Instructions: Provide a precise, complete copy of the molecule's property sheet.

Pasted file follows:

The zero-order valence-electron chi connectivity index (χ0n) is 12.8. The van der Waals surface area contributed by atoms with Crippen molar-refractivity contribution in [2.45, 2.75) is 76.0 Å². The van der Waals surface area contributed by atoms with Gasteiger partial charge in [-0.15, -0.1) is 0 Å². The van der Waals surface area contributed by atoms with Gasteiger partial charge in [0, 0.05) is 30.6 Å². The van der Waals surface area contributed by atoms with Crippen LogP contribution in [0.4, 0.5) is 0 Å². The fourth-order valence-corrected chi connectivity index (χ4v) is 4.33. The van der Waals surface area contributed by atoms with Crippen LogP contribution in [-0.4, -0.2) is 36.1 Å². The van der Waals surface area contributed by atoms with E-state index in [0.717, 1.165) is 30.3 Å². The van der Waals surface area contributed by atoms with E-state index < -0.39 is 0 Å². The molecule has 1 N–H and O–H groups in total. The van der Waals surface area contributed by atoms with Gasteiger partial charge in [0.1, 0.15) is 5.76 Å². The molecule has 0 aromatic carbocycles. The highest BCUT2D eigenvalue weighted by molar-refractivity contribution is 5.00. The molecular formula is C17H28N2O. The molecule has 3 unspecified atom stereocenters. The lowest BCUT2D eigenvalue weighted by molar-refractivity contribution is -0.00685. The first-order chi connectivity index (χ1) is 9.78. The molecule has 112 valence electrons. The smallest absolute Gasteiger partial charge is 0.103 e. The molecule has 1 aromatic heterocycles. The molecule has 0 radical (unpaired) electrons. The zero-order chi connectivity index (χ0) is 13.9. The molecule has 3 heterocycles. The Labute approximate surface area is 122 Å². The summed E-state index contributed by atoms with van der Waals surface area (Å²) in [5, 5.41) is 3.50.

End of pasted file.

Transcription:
The zero-order valence-electron chi connectivity index (χ0n) is 12.8. The van der Waals surface area contributed by atoms with Crippen molar-refractivity contribution in [2.45, 2.75) is 76.0 Å². The van der Waals surface area contributed by atoms with Gasteiger partial charge in [-0.15, -0.1) is 0 Å². The van der Waals surface area contributed by atoms with Gasteiger partial charge in [0, 0.05) is 30.6 Å². The van der Waals surface area contributed by atoms with Crippen LogP contribution in [0.4, 0.5) is 0 Å². The fourth-order valence-corrected chi connectivity index (χ4v) is 4.33. The van der Waals surface area contributed by atoms with Crippen LogP contribution in [-0.4, -0.2) is 36.1 Å². The van der Waals surface area contributed by atoms with E-state index in [0.717, 1.165) is 30.3 Å². The van der Waals surface area contributed by atoms with E-state index < -0.39 is 0 Å². The molecule has 1 N–H and O–H groups in total. The van der Waals surface area contributed by atoms with Gasteiger partial charge in [0.1, 0.15) is 5.76 Å². The molecule has 0 aromatic carbocycles. The highest BCUT2D eigenvalue weighted by molar-refractivity contribution is 5.00. The molecular formula is C17H28N2O. The molecule has 3 unspecified atom stereocenters. The lowest BCUT2D eigenvalue weighted by molar-refractivity contribution is -0.00685. The first-order chi connectivity index (χ1) is 9.78. The molecule has 112 valence electrons. The smallest absolute Gasteiger partial charge is 0.103 e. The molecule has 1 aromatic heterocycles. The molecule has 0 radical (unpaired) electrons. The zero-order chi connectivity index (χ0) is 13.9. The molecule has 3 heterocycles. The Labute approximate surface area is 122 Å². The summed E-state index contributed by atoms with van der Waals surface area (Å²) in [5, 5.41) is 3.50.